Bernie Clark has had a passion for science, health, sports and spirituality since childhood. He has a degree in science from the University of Waterloo and spent over 25 years as a senior executive in the high-tech/space industry. Bernie has been investigating the path of meditation for over three decades and began teaching yoga and meditation in 1998. He conducts yoga teacher trainings several times a year and aims to build bridges between the experiences of yoga and the understandings of modern science. He is creator of the www.YinYoga.com website and author of several books on Yoga, including the best selling The Complete Guide to Yin Yoga and his newly released Your Body, Your Yoga. Bernie lives and teaches in Vancouver, Canada.
What do you do best?
I like to think of myself as a yoga edutainer: half educator/half entertainer. One of the best ways to learn is to enjoy what you are experiencing, so the combination of education with entertainment is quite effective. Part of this process involves teaching yoga classes, yoga teacher trainings but also writing newsletters, articles and books. I have an abiding interest in science and in mythology, religions and psychology. The opportunity to combine these interests through the practice and investigation of yoga seems to have appeared out of nowhere in my life, but looking back, it does seem inevitable that I would have been drawn to this area.
What makes you the best?
I will be happy to let you know when I get there! (Although, I am not sure what it even means to be “the best”. I do not aspire to be the best at anything, and am quite content to continually progress in the direction of learning, evolving and staying optimally healthy.)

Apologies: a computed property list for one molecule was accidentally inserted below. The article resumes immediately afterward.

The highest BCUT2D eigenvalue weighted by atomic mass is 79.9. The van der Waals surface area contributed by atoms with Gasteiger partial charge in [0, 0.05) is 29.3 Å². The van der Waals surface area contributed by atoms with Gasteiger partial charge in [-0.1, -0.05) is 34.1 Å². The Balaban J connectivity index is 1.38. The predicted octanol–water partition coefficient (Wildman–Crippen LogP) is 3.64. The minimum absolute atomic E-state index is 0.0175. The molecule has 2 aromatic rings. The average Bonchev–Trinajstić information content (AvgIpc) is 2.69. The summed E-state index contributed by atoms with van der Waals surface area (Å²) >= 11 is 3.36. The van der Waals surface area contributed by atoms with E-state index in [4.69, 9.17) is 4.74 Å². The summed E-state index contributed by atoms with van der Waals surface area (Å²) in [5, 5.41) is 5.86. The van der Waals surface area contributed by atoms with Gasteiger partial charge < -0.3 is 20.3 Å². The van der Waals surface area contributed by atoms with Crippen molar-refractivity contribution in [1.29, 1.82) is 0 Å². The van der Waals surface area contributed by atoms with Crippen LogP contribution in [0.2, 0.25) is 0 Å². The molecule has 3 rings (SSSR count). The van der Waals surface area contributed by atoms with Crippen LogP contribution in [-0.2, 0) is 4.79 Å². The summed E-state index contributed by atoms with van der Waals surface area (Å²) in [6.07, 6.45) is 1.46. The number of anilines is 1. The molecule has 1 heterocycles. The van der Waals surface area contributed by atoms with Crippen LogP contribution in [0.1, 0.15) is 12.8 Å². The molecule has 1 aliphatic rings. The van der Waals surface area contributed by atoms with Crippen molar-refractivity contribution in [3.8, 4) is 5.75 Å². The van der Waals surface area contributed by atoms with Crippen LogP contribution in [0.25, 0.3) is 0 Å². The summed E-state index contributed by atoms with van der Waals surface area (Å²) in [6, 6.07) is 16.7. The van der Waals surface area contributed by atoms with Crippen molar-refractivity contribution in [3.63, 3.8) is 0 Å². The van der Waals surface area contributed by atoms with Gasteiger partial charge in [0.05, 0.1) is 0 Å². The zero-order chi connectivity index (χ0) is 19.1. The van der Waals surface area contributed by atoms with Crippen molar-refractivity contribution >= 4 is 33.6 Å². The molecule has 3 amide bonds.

What are your aspirations?
To learn; to share. I enjoy learning about myself, about life and nature, about how to enjoy life, how to maintain my health, and once I have discovered what works for me, I aspire to share this understanding with others in hopes that they too may benefit.
As with defining “best”, defining “success” can be quite challenging. Raising two great human beings from babies to fully functioning, loveable and enjoyable adults is a major success (and one for which I can not claim most of the credit.) I have had success in business, success in sports, and other successes in passing through life. Becoming a teacher is probably one of the biggest successes I have enjoyed: being a parent is partly about being a teacher. Success in my business life also involved a great deal of teaching, but it wasn’t until I moved into teaching yoga that teaching truly blossomed into what would become my vocation.
Most Challenging Moment?
Can I choose moments (plural)? I was very introverted as a child and remain so as an adult. Being around people, in front of people, sharing with people is draining. It is thrilling as well, but not something that I can do for long periods of time. It is a challenge for me to be with people, but I do not decry it for it also is a great pleasure. Ironically, I feel more at ease in front of a large group, than working one-on-one with a student.
Carl Jung once fabulously said, “We are not here to be perfect, we are here to be whole.” This understanding points our journey inwardly, to seek clarity and wholeness, rather than outwardly to acquire goods and accomplishments.
So many: many living and many who have left us. Carl Jung, Joseph Campbell, my mentors in business and in life, Thich Nhat Hanh, Isaac Asimov, Richard Feynman, Paul Grilley, Sarah Powers, my partner Nathalie Keiller, my co-teacher and friend Diana Batts, … I could go on and on but always I would end with my children and grandchildren.
Golf courses, Vancouver City, the seaside, mountaintops with grand vistas, the night sky seen while lying on my back, my yoga mat and my zafu, home.
Golf clubs – what wonderful inventions, especially the 7-iron.
Grandkids, whatever book I happen to be writing at the moment, apple pie with ice cream.